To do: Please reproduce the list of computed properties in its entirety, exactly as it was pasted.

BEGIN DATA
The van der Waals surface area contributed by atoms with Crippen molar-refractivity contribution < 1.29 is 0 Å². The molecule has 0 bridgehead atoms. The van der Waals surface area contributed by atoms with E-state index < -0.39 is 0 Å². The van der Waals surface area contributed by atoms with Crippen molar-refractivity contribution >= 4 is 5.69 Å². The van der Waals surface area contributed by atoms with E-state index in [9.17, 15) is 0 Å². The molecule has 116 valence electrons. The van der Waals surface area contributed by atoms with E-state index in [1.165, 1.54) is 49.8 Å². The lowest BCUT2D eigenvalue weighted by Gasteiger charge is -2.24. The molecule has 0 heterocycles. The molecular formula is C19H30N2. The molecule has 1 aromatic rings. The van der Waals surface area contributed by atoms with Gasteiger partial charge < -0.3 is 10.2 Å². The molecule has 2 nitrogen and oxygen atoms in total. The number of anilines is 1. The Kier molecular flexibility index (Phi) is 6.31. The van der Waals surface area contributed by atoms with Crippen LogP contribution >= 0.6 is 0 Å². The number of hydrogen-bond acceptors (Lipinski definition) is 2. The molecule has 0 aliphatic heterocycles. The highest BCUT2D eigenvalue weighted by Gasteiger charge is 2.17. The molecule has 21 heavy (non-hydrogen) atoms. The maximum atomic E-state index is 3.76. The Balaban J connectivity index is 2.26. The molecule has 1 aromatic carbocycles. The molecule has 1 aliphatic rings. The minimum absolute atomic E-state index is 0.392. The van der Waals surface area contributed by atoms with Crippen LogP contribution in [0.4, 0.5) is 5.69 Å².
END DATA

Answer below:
The van der Waals surface area contributed by atoms with Crippen molar-refractivity contribution < 1.29 is 0 Å². The molecule has 0 bridgehead atoms. The van der Waals surface area contributed by atoms with E-state index < -0.39 is 0 Å². The van der Waals surface area contributed by atoms with Crippen molar-refractivity contribution >= 4 is 5.69 Å². The van der Waals surface area contributed by atoms with E-state index in [9.17, 15) is 0 Å². The molecule has 116 valence electrons. The van der Waals surface area contributed by atoms with E-state index in [1.165, 1.54) is 49.8 Å². The lowest BCUT2D eigenvalue weighted by Gasteiger charge is -2.24. The molecule has 0 heterocycles. The molecular formula is C19H30N2. The molecule has 1 aromatic rings. The van der Waals surface area contributed by atoms with Gasteiger partial charge < -0.3 is 10.2 Å². The molecule has 2 nitrogen and oxygen atoms in total. The number of anilines is 1. The Kier molecular flexibility index (Phi) is 6.31. The van der Waals surface area contributed by atoms with Crippen LogP contribution >= 0.6 is 0 Å². The number of hydrogen-bond acceptors (Lipinski definition) is 2. The molecule has 0 aliphatic heterocycles. The highest BCUT2D eigenvalue weighted by Gasteiger charge is 2.17. The molecule has 21 heavy (non-hydrogen) atoms. The maximum atomic E-state index is 3.76. The Balaban J connectivity index is 2.26. The molecule has 1 aromatic carbocycles. The molecule has 1 aliphatic rings. The minimum absolute atomic E-state index is 0.392. The van der Waals surface area contributed by atoms with Crippen LogP contribution in [0.4, 0.5) is 5.69 Å².